Our brains can continue to grow at any age. One of the startling revelations of the 21st century is the improvement in our knowledge of nerve cell development among older adults. Known as neurogenesis or brain plasticity, this new knowledge is showing us that the brain has the ability to CHANGE throughout life by forming new connections between brain cells, and to alter function. For a long time, it was assumed that as we become older, the connections in the brain became fixed, and then it was just a matter of time that we started “losing” brain cells. However this assumption is being aggressively challenged by recent studies showing that the brain never stops changing.

This evidence comes from a number of different observations. In a study of London taxi drivers who are learning some 25,000 streets, researchers found that compared with bus drivers (who had a fixed route), taxi drivers’ brains changed, with more brain cells growing in one part of their brain that is related to knowledge of maps. This study shows that the brain is an active neurological mechanism and not just a warehouse for cells. The brain is more than a reserve gas tank, switching from tank A to tank B, but has ‘plasticity’, a flexibility that can change the capacity and function of specific areas.

Plasticity can also be observed in the brains of people who speak more than one language. It appears that learning a second language is possible through functional changes in the brain: the left back part of the brain is larger in bilingual speakers than in the brains of those who just speak one language. Differences also occur in musicians’ brains compared to those of non-musicians. Brain volume was highest in professional musicians, intermediate in amateur musicians, and lowest in non-musicians in several brain areas. Finally, extensive learning of abstract information can also trigger some changes in the brain. By looking at the brains of German medical students three months before their medical exam and right after the exam, then comparing them to brains of students who were not studying for exam, students’ brains showed changes in regions known to be involved in memory retrieval and learning.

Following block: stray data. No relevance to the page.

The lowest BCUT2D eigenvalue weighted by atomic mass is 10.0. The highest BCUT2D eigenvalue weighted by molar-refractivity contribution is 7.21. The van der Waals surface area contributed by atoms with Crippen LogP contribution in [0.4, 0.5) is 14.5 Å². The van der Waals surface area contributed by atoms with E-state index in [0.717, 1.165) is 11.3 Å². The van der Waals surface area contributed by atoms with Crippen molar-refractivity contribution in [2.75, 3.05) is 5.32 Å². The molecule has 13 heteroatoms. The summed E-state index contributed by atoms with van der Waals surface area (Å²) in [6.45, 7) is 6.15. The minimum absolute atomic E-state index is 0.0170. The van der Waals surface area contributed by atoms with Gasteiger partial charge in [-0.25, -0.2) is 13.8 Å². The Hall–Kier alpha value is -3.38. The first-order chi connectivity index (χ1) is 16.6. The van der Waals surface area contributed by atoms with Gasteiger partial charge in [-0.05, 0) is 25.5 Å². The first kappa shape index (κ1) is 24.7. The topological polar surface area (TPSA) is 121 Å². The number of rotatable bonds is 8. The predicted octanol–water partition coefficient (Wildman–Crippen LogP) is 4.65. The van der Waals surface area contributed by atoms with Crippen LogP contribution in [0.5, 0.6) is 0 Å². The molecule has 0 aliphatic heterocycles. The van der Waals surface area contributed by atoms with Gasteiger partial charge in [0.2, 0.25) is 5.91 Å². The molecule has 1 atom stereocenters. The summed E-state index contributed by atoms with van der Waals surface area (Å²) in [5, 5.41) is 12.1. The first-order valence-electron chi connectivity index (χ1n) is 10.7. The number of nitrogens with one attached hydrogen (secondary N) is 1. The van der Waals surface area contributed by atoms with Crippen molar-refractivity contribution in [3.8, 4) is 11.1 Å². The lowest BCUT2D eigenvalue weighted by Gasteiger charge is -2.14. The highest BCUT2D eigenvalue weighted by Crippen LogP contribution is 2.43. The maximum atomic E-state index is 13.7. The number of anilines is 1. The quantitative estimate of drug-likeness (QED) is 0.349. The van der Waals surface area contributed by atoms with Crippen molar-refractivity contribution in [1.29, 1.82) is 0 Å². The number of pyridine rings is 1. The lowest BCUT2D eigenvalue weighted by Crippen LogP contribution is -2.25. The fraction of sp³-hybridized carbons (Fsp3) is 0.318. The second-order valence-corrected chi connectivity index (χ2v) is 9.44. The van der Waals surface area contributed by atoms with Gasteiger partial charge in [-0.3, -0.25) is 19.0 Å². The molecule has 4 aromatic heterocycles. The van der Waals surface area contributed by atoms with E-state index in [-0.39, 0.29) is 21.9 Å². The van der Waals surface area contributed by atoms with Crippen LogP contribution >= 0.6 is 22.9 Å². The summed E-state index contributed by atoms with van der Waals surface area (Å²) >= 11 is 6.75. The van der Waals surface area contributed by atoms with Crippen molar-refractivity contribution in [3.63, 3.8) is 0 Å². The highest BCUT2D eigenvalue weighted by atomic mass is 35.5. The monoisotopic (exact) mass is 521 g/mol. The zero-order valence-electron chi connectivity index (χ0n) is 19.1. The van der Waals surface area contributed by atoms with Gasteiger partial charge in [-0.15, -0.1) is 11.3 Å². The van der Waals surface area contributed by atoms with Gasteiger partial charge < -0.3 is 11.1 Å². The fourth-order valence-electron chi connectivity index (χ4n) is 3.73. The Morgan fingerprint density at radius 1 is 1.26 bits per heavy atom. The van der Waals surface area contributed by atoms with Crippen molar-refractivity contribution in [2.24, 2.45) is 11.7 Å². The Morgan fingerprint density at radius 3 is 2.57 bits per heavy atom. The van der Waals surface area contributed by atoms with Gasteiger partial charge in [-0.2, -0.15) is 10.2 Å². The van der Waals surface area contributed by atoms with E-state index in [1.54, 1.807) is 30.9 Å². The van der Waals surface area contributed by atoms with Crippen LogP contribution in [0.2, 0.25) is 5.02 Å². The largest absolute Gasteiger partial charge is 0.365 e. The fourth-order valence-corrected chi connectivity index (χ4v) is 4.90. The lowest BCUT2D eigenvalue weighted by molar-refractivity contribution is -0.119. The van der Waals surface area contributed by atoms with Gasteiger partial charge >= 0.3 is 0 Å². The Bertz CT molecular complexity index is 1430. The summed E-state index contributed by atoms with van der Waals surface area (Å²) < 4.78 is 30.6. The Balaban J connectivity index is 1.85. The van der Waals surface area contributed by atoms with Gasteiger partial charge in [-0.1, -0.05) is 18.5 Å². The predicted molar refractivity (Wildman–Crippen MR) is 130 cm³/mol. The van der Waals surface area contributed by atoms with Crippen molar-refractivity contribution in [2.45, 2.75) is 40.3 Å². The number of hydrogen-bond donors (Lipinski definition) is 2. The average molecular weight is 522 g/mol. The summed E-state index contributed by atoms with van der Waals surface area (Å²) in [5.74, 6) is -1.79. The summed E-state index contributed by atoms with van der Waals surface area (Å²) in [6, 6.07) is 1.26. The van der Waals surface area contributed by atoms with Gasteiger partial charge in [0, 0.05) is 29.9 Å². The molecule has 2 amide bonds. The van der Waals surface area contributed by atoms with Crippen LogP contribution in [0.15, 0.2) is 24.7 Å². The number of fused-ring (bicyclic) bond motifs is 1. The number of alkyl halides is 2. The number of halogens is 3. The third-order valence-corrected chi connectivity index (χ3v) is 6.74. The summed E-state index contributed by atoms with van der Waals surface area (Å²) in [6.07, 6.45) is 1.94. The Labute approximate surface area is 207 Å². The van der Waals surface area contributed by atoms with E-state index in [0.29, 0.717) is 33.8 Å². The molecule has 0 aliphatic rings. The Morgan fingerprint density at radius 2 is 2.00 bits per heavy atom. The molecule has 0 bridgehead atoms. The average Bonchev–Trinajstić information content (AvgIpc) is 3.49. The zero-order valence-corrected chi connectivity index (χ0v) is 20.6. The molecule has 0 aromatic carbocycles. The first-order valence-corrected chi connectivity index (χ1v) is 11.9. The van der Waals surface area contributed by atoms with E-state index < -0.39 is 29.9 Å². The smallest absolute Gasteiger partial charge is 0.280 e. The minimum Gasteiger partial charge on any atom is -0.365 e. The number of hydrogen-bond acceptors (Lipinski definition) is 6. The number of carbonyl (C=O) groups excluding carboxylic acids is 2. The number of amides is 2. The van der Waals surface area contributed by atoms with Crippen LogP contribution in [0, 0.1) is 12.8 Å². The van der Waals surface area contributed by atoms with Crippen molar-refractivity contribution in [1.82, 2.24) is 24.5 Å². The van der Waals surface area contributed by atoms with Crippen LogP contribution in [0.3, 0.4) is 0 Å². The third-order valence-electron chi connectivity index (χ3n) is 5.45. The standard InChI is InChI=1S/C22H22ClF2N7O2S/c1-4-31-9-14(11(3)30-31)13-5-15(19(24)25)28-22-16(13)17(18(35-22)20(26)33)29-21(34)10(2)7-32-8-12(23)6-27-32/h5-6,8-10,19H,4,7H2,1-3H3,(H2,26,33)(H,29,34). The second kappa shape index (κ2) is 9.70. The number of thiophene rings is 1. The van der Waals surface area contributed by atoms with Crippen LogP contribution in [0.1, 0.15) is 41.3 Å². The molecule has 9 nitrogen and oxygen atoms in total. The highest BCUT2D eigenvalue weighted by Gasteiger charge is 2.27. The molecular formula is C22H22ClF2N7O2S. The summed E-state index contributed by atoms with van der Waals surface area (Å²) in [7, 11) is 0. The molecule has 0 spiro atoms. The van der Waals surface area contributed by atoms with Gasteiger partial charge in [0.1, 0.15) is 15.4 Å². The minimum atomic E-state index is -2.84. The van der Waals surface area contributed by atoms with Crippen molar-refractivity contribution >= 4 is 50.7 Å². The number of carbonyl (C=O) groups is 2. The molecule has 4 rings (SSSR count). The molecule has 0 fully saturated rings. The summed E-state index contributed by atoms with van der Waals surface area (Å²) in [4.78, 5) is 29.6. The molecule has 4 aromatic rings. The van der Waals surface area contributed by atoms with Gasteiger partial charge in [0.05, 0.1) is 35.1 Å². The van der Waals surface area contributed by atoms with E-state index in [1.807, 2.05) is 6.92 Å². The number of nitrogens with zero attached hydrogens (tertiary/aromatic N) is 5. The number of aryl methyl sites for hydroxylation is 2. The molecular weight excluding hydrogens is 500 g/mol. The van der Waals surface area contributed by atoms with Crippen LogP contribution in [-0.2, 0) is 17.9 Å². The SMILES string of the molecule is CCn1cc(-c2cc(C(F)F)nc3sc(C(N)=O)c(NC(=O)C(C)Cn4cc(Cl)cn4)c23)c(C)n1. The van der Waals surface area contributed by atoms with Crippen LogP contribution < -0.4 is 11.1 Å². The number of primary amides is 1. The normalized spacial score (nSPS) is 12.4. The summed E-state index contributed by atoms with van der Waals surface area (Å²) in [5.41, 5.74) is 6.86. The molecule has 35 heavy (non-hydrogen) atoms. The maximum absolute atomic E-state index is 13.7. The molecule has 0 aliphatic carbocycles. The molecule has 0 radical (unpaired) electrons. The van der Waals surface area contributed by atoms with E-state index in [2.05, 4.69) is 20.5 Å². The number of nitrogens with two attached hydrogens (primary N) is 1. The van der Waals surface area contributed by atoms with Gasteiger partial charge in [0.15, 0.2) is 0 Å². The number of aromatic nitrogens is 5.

This growing evidence is popularizing the idea that the adult brain is more malleable than assumed and that it can regenerate throughout life. Decreased mental capacity is something that occurs through physical and functional changes in the brain. It can be avoided and even reversed through a variety of environmental enrichment activities, including physical and mental training exercises. The secret is to challenge the brain, to do novel and stimulating tasks that do not rely on established ways of doing things.

A number of new computer programs can help accomplish this. San Diego County is lucky to have a community college system for older adults that offer these programs for free. Working with Pat Mosteller, SDSU gerontology program is looking at how effective these programs are among older adults of different ethnic backgrounds. Other novel things you can do independently—start writing with your opposite hand, learn an exotic language, listen to bird songs and figure out what birds they are, learn to play an instrument, or learn mathematics.

© USA Copyrighted 2013 Mario D. Garrett

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